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Choosing the right candidate – from a couple of perspectives

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By Chris Edwards and Jan White

You need only drive down any given street in almost every part of town to see that it’s that time again – voting season. Incumbent candidates have already stated their intentions to seek re-election, and contenders new to the game are throwing their hats into the ring for the first time in a bid to serve.

Elections are an exciting time in the news business, and as observers of the human condition, writers can find it fascinating to see what trends emerge or disappear in the turmoil and drama caused by elections. Because of our jobs, reporters generally just watch from the sidelines, taking neither side but trying to present candidates from a non-biased position.

But one thing we can chime in on is what can be done for the good of the people and finding candidates who are running for their respective offices with that willingness to serve, and not their party affiliations. People willing to step up to the plate and take a few swings for the betterment of their slice of the county or their cities is a sign of good things.

Chris Edwards, news editor, put in his two cents on the subject, pointing toward a moral code that can be applied to pretty much every aspect of life, including voting.

“It’s called “The Four-Way Test of the things we think, say or do.” Created by businessman Herbert J. Taylor in the early 1930s and adopted by the service organization Rotary International, the test was intended to help save Taylor’s struggling aluminum products distribution company. His four-way test consisted of these questions:

•Is it the truth?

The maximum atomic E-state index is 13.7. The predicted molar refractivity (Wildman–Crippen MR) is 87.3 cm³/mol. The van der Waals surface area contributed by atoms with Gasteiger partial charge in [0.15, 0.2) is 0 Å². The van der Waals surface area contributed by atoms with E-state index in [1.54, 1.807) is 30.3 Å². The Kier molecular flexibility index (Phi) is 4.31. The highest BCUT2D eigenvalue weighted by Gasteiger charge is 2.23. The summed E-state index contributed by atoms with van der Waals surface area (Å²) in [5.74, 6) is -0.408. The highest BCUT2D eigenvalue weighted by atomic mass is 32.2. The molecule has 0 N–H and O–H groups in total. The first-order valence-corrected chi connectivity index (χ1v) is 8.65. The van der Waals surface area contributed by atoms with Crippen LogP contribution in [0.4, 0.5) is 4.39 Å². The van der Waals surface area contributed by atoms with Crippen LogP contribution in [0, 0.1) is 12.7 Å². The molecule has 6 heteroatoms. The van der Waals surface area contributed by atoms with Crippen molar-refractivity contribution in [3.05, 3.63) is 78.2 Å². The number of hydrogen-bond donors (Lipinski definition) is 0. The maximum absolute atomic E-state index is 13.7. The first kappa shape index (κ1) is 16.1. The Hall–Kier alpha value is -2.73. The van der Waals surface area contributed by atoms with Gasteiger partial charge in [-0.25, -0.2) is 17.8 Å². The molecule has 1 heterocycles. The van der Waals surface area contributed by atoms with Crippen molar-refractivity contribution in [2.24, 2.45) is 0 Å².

•Is it fair to all concerned?

•Will it build goodwill and better friendships?

•Will it be beneficial to all concerned?

In our current political climate, where it feels like basic humanitarian ethics are disappearing, these four questions can be used to help determine who to vote for in the upcoming elections.”

Courier community editor Jan White shared her thoughts on the subject: “One of my favorite quotes is ‘actions speak louder than words.’ My advice to voters considering a candidate is to ask how involved that person is with the office he or she is running for. For instance, when examining someone’s bid for city council, ask how many times the candidate has attended a city council meeting over the last couple of years. Question them as to what civic or service organizations they are members of or how they have contributed to their precinct or district so far. Same goes for the school board or the hospital district board candidates – how many times have you seen the person running for office attend a board meeting? I feel like in order to run for office, you can’t just look at it the incumbent and think, ‘Oh, I can do a better job than that.’ You need to be invested. You need to be able to prove to your constituents that you understand the organization, how it runs, how you are currently involved, and how you can best represent their needs and concerns.”

So as you head into this voting season, think about the Four-Way Test and question what each candidate brings to the table. Hopefully, when the time comes for you to cast your ballot, you will have eliminated some of that confusion that oftentimes comes with elections. You won’t begrudgingly vote for one candidate just to spite another but more than anything, that your vote will yield officeholders and policies that will be truthful, fair, beneficial to all concerned, and bring us back from the ever-increasing divide.

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